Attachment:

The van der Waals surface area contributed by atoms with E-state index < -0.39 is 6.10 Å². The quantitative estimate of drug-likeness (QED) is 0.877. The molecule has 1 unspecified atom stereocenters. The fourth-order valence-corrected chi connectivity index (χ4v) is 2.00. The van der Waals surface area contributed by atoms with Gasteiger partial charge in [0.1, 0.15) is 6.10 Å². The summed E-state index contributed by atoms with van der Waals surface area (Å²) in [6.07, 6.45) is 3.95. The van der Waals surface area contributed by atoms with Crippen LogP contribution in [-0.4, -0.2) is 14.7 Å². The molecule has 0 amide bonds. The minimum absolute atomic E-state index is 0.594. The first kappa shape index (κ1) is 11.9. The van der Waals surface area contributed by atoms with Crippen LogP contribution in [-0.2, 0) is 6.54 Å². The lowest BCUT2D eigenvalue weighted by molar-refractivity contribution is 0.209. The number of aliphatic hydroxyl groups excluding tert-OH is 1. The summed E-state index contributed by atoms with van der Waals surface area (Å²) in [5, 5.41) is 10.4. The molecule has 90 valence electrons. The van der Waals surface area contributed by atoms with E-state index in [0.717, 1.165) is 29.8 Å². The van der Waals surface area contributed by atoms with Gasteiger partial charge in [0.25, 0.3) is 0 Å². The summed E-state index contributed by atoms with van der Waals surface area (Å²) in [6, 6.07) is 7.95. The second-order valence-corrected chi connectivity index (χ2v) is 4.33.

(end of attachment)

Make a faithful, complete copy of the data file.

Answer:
The van der Waals surface area contributed by atoms with E-state index < -0.39 is 6.10 Å². The quantitative estimate of drug-likeness (QED) is 0.877. The molecule has 1 unspecified atom stereocenters. The fourth-order valence-corrected chi connectivity index (χ4v) is 2.00. The van der Waals surface area contributed by atoms with Gasteiger partial charge in [0.1, 0.15) is 6.10 Å². The summed E-state index contributed by atoms with van der Waals surface area (Å²) in [6.07, 6.45) is 3.95. The van der Waals surface area contributed by atoms with Crippen LogP contribution in [-0.4, -0.2) is 14.7 Å². The molecule has 0 amide bonds. The minimum absolute atomic E-state index is 0.594. The first kappa shape index (κ1) is 11.9. The van der Waals surface area contributed by atoms with Crippen LogP contribution in [-0.2, 0) is 6.54 Å². The lowest BCUT2D eigenvalue weighted by molar-refractivity contribution is 0.209. The number of aliphatic hydroxyl groups excluding tert-OH is 1. The summed E-state index contributed by atoms with van der Waals surface area (Å²) in [5, 5.41) is 10.4. The molecule has 90 valence electrons. The van der Waals surface area contributed by atoms with E-state index in [0.717, 1.165) is 29.8 Å². The van der Waals surface area contributed by atoms with Gasteiger partial charge in [0.25, 0.3) is 0 Å². The summed E-state index contributed by atoms with van der Waals surface area (Å²) in [6, 6.07) is 7.95. The second-order valence-corrected chi connectivity index (χ2v) is 4.33.